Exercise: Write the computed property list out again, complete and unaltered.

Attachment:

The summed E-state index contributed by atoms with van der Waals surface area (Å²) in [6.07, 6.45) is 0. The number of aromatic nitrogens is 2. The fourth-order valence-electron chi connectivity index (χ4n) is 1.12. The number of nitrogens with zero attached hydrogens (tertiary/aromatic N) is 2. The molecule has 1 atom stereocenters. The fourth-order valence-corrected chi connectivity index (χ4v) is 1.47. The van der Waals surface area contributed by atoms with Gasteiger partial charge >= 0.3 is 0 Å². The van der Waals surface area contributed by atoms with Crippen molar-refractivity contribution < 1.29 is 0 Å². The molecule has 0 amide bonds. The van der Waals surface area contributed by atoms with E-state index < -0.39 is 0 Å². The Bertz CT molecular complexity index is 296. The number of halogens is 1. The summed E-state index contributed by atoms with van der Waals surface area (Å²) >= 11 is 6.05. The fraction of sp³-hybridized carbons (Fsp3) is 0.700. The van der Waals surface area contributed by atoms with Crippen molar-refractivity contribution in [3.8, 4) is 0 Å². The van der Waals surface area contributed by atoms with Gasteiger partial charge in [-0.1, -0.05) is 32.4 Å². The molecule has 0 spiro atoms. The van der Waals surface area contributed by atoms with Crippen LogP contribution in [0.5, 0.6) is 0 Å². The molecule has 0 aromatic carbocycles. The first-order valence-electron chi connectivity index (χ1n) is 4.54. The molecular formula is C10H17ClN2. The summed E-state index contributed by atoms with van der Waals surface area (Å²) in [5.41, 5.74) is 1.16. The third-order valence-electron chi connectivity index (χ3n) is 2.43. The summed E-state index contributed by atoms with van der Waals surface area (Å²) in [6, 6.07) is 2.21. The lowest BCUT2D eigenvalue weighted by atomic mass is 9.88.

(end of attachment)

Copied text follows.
The summed E-state index contributed by atoms with van der Waals surface area (Å²) in [6.07, 6.45) is 0. The number of aromatic nitrogens is 2. The fourth-order valence-electron chi connectivity index (χ4n) is 1.12. The number of nitrogens with zero attached hydrogens (tertiary/aromatic N) is 2. The molecule has 1 atom stereocenters. The fourth-order valence-corrected chi connectivity index (χ4v) is 1.47. The van der Waals surface area contributed by atoms with Gasteiger partial charge >= 0.3 is 0 Å². The van der Waals surface area contributed by atoms with Crippen molar-refractivity contribution < 1.29 is 0 Å². The molecule has 0 amide bonds. The van der Waals surface area contributed by atoms with E-state index < -0.39 is 0 Å². The Bertz CT molecular complexity index is 296. The number of halogens is 1. The summed E-state index contributed by atoms with van der Waals surface area (Å²) >= 11 is 6.05. The fraction of sp³-hybridized carbons (Fsp3) is 0.700. The van der Waals surface area contributed by atoms with Crippen molar-refractivity contribution in [3.8, 4) is 0 Å². The van der Waals surface area contributed by atoms with Gasteiger partial charge in [-0.1, -0.05) is 32.4 Å². The molecule has 0 spiro atoms. The van der Waals surface area contributed by atoms with Crippen LogP contribution in [0.5, 0.6) is 0 Å². The molecule has 0 aromatic carbocycles. The first-order valence-electron chi connectivity index (χ1n) is 4.54. The molecular formula is C10H17ClN2. The summed E-state index contributed by atoms with van der Waals surface area (Å²) in [5.41, 5.74) is 1.16. The third-order valence-electron chi connectivity index (χ3n) is 2.43. The summed E-state index contributed by atoms with van der Waals surface area (Å²) in [6, 6.07) is 2.21. The lowest BCUT2D eigenvalue weighted by atomic mass is 9.88.